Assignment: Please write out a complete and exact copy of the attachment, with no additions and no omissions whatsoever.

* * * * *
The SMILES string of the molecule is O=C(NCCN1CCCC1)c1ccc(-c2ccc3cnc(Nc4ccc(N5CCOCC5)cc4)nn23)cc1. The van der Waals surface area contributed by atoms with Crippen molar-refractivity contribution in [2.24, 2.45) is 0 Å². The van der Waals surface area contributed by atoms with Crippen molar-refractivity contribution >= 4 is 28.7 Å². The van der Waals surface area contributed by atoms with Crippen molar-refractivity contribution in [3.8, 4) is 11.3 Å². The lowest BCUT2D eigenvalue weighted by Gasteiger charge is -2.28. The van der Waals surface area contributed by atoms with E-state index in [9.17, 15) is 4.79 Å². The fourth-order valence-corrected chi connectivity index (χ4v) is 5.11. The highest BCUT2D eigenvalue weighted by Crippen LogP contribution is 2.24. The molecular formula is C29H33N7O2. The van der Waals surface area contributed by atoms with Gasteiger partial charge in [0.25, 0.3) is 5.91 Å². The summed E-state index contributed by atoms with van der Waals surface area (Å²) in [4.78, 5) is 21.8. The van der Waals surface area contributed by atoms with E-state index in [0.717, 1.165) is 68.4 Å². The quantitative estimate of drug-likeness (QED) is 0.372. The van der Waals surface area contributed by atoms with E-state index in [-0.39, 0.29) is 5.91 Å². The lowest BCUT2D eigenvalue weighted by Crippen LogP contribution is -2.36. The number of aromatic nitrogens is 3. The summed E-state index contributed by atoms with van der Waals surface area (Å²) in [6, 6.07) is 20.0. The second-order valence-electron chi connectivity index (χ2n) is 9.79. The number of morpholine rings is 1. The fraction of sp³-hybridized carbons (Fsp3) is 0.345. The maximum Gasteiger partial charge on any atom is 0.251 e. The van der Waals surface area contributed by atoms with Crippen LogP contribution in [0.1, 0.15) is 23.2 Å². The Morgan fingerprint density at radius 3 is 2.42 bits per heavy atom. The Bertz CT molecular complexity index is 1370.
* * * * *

The SMILES string of the molecule is O=C(NCCN1CCCC1)c1ccc(-c2ccc3cnc(Nc4ccc(N5CCOCC5)cc4)nn23)cc1. The van der Waals surface area contributed by atoms with Crippen molar-refractivity contribution in [2.24, 2.45) is 0 Å². The van der Waals surface area contributed by atoms with Crippen molar-refractivity contribution >= 4 is 28.7 Å². The van der Waals surface area contributed by atoms with Crippen molar-refractivity contribution in [3.8, 4) is 11.3 Å². The lowest BCUT2D eigenvalue weighted by Gasteiger charge is -2.28. The van der Waals surface area contributed by atoms with E-state index in [9.17, 15) is 4.79 Å². The fourth-order valence-corrected chi connectivity index (χ4v) is 5.11. The highest BCUT2D eigenvalue weighted by Crippen LogP contribution is 2.24. The molecular formula is C29H33N7O2. The van der Waals surface area contributed by atoms with Gasteiger partial charge in [0.25, 0.3) is 5.91 Å². The summed E-state index contributed by atoms with van der Waals surface area (Å²) in [4.78, 5) is 21.8. The van der Waals surface area contributed by atoms with E-state index in [0.717, 1.165) is 68.4 Å². The quantitative estimate of drug-likeness (QED) is 0.372. The van der Waals surface area contributed by atoms with E-state index in [-0.39, 0.29) is 5.91 Å². The lowest BCUT2D eigenvalue weighted by Crippen LogP contribution is -2.36. The number of aromatic nitrogens is 3. The summed E-state index contributed by atoms with van der Waals surface area (Å²) in [6, 6.07) is 20.0. The second-order valence-electron chi connectivity index (χ2n) is 9.79. The number of morpholine rings is 1. The fraction of sp³-hybridized carbons (Fsp3) is 0.345. The maximum Gasteiger partial charge on any atom is 0.251 e. The van der Waals surface area contributed by atoms with Crippen LogP contribution in [0.1, 0.15) is 23.2 Å². The Morgan fingerprint density at radius 3 is 2.42 bits per heavy atom. The Bertz CT molecular complexity index is 1370.